Under it are various links to websites such as the ABCs of Anthrax and Questions and Answers to Bioterrorism.

University Health Services featured a full page of FAQs following the attacks. They included “Is it safe for me to drink water from the tap?” “Should I have my own supply of antibiotics?” and “Should I buy a gas mask?”

The answer to the last question, according to the 2001 UHS website, was not because a gas attack would likely be a surprise and one would not have enough time to put the mask on.

“A mask would only protect you if you were wearing it at the exact moment a bioterrorist attack occurred,” the website said. “Unfortunately, a release of a biological agent is most likely to be done 'covertly,' that is, without anyone knowing it.”

UWPD also offered “frontline awareness training” to all university staff. The training covered “suggested mail handling procedures, how to deal with bomb threats, and tips for dealing with agitated persons.”

Toward the top of the page, under “Latest Updates,” there is a post from Oct. 18, 2001, on the campus’s updated security plan in the wake of the event. The very next day, then-Chancellor John Wiley released a statement on reporting incidents of harassment based on ethnicity or religious affiliation.

“I think the campus did a very good job trying to help students cope,” Culver said. “There was a lot of concern about how this would result in making the climate very uncomfortable for Muslim students and how we address bias. It was a very scary time to be in the United States as a person who observes that faith, and unfortunately I think it still is.”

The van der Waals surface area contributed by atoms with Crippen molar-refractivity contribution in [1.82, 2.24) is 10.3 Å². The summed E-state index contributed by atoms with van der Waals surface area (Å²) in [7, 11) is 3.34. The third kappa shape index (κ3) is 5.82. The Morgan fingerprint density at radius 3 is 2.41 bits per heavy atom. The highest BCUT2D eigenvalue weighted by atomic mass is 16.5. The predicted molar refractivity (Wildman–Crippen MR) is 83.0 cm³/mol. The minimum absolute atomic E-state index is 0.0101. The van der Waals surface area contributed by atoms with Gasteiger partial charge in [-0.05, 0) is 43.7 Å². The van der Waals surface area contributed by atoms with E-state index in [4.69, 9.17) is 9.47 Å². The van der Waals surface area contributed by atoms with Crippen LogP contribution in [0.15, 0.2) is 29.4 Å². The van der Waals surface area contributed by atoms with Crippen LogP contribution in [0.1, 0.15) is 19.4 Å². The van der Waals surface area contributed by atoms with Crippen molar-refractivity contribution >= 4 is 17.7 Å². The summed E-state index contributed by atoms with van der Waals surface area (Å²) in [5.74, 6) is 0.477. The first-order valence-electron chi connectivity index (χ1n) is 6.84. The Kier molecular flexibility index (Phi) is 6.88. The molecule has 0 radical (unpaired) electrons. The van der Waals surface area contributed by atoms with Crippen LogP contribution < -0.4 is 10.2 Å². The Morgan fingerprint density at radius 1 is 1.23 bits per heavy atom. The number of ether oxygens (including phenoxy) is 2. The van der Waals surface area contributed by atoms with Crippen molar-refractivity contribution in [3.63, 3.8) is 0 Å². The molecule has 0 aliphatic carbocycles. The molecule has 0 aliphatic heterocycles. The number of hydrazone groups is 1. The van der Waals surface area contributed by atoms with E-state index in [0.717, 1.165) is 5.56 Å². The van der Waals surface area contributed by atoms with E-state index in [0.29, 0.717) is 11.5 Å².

Fifteen years have not, however, distanced Americans from the outpouring of support from across the country.

The university, in conjunction with the Dane County Board of Supervisors, also held A Program for Reflection and Remembrance Sept. 14, 2001.

"Remember that we are a community, united by loss, by strength, by our condemnation of hatred and violence, and by our hope and desire to see a better day,” interim Provost Gary Sandefur said to the crowd.

Although most UW students today cannot remember the entirety of 9/11, they still are tangentially related to the 2001 wisc.edu. One link on the page from UW-Extension was titled, “Helping our children respond to televised horrors.” Current UW-Madison undergraduate students are among the children referenced in the article.

“Here is the most useful thing psychology can tell us: Children do not have an automatic fear response to these news reports. They look primarily to the adults around them for cues on which emotional response to adopt,” UW-Madison human ecology professor Dave Riley wrote.

Culver had students write what they were feeling on the back of quizzes the following Monday. Most of the messages were filled with grieving, she said.

“A couple of years later I went back and reread them again, and I think I read them on the 10th anniversary. And as I just moved my office, I just got rid of them,” she said. “And that’s the distance. I remember feeling like nothing would ever be the same again, and now it is. The world feels a lot like it did on September 10th.”